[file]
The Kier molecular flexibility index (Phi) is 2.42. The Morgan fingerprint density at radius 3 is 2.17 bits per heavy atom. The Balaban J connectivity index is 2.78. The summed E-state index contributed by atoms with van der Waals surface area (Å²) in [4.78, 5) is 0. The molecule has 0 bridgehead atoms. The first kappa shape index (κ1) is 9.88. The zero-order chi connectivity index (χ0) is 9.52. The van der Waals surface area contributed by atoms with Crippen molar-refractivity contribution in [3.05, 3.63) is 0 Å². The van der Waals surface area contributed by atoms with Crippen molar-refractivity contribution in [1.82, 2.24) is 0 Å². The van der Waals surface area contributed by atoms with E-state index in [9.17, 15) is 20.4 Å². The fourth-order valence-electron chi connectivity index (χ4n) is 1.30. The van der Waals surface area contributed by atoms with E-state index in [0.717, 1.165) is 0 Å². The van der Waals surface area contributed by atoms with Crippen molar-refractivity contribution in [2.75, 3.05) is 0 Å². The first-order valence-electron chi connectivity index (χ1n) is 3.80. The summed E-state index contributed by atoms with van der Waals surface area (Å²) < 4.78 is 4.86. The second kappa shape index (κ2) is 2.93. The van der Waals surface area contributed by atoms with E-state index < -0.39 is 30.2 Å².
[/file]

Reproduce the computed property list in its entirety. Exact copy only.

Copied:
The Kier molecular flexibility index (Phi) is 2.42. The Morgan fingerprint density at radius 3 is 2.17 bits per heavy atom. The Balaban J connectivity index is 2.78. The summed E-state index contributed by atoms with van der Waals surface area (Å²) in [4.78, 5) is 0. The molecule has 0 bridgehead atoms. The first kappa shape index (κ1) is 9.88. The zero-order chi connectivity index (χ0) is 9.52. The van der Waals surface area contributed by atoms with Crippen molar-refractivity contribution in [3.05, 3.63) is 0 Å². The van der Waals surface area contributed by atoms with Crippen molar-refractivity contribution in [1.82, 2.24) is 0 Å². The van der Waals surface area contributed by atoms with E-state index in [9.17, 15) is 20.4 Å². The fourth-order valence-electron chi connectivity index (χ4n) is 1.30. The van der Waals surface area contributed by atoms with E-state index in [0.717, 1.165) is 0 Å². The van der Waals surface area contributed by atoms with Crippen molar-refractivity contribution in [2.75, 3.05) is 0 Å². The first-order valence-electron chi connectivity index (χ1n) is 3.80. The summed E-state index contributed by atoms with van der Waals surface area (Å²) < 4.78 is 4.86. The second kappa shape index (κ2) is 2.93. The van der Waals surface area contributed by atoms with E-state index < -0.39 is 30.2 Å².